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To what extent should Canadians support Social programs and

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India McIsaac

on 29 May 2015

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Transcript of To what extent should Canadians support Social programs and

Chapter 8:
To what extent should Canadians support Social programs and Taxation.

Chapter Summary
Canadians should support Social programs because not everyone is able to work. People that have disabilities, are paraplegic or have an illnesses, are helped through social programs, such as welfare. Social Programs also assist children that no longer have a home, which are vital to our society. You never know what is going to happen to you, or your family, so you should always support social programs because you never know if that will be you. Canadians should also support taxation because taxes pay for essential things such as transportation, education and health.
How do decisions about social programs and taxation in Canada and the USA attempt to meet the needs of citizens?
What are Social Programs?
Social Programs are provided by the government and paid for by taxes. They aim to reduce the economic inequalities in society and promote the well-being of all citizens.
Social Programs can include healthcare, pensions for seniors, income assistance, education, affordable housing, child protection services, employment insurance, child care and even more!!
In Canada, the government generally supports the idea of using taxes to provide services to citizens. In the U.S., government support this idea less.

Example of Health Care:
Canada has public health care. This means that public funds, taxes, pay for it. The U.S. has private health care. This means individual citizens cover the costs of their own medical needs. It also means that health care is more like a business, where people can offer health care is more like a business, where people can offer health services to make a profit.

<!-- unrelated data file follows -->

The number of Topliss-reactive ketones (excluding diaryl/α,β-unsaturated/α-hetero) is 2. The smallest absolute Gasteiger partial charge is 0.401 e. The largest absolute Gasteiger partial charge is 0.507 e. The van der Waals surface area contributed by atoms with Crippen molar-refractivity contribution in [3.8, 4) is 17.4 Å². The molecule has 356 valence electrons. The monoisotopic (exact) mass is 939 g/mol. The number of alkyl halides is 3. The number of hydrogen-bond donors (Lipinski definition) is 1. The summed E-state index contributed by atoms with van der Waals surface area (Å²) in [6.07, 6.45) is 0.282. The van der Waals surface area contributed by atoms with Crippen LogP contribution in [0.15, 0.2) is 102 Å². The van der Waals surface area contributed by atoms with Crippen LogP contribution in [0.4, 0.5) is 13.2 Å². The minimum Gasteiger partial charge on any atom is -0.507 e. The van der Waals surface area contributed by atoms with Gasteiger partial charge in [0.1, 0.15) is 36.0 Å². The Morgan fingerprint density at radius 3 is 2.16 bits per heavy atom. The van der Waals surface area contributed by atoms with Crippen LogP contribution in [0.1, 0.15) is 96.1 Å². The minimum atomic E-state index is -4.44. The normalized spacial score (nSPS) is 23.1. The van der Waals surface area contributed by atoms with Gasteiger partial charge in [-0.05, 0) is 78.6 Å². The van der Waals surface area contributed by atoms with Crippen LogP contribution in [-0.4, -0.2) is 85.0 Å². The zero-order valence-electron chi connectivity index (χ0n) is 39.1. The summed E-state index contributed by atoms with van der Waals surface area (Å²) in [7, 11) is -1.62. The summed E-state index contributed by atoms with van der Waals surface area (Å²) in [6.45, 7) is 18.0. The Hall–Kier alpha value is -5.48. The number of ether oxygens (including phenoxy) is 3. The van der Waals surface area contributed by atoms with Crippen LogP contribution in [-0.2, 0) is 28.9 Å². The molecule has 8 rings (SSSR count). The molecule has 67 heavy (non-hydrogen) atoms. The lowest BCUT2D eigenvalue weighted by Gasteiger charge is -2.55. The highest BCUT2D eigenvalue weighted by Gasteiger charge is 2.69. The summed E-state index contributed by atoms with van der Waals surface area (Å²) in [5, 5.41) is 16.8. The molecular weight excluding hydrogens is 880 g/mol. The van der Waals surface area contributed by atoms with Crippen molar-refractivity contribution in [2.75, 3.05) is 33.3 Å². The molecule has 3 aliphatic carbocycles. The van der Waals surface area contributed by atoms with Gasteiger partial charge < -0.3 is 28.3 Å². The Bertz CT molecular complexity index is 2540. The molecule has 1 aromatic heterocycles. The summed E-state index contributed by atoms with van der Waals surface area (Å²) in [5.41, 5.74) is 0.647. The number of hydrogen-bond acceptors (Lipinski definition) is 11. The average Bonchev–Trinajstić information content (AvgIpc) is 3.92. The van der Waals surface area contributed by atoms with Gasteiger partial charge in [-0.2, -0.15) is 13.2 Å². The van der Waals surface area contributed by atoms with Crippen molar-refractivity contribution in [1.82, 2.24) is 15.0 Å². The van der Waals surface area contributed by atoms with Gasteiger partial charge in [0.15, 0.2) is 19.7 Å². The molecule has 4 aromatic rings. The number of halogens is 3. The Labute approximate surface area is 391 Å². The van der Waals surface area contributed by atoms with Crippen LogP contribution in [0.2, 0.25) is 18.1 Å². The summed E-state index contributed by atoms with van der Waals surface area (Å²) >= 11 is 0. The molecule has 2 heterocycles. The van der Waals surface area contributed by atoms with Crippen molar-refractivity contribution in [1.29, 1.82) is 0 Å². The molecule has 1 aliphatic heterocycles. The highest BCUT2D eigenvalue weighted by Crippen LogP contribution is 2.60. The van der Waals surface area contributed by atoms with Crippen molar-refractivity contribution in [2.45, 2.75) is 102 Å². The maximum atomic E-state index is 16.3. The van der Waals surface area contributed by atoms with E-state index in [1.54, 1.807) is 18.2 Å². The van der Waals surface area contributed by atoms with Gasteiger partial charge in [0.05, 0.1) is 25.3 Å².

How does paying or not paying taxes affect social programs and quality of life?
Taxation Models:
Lychak, P; et al. (2008). Issues for Canadians: Student Edition. Canada. Thompson Nelson, 266-297

Income Taxes in Canada, Retrieved May 11th, 2015, from, http://en.wikipedia.org/wiki/Income_taxes_in_Canada

Room 611: 2012-02-24, Retrieved May 13th, 2015, from, http://youngatvanier.blogspot.ca/2013_02_24_archive.html

What values shape the economic policies of political parties on social programs and taxation?
What's a political platform
Government Responsibilities and Social Programs in Canada
Different levels of government provide and fund social programs in Canada. This is because, under Canada's constitution, the federal and provincial governments have different responsibilities. For example, under Canada's constitution:
The provinces have responsibility for health care. This ensures citizens in different provinces can have a role in shaping health care to fit their unique views, perspectives and needs.
The federal government has responsibility for "peace, order and good government." It can pass laws such as the Canadian Health Act, that affect the way provinces carry out their responsibilities.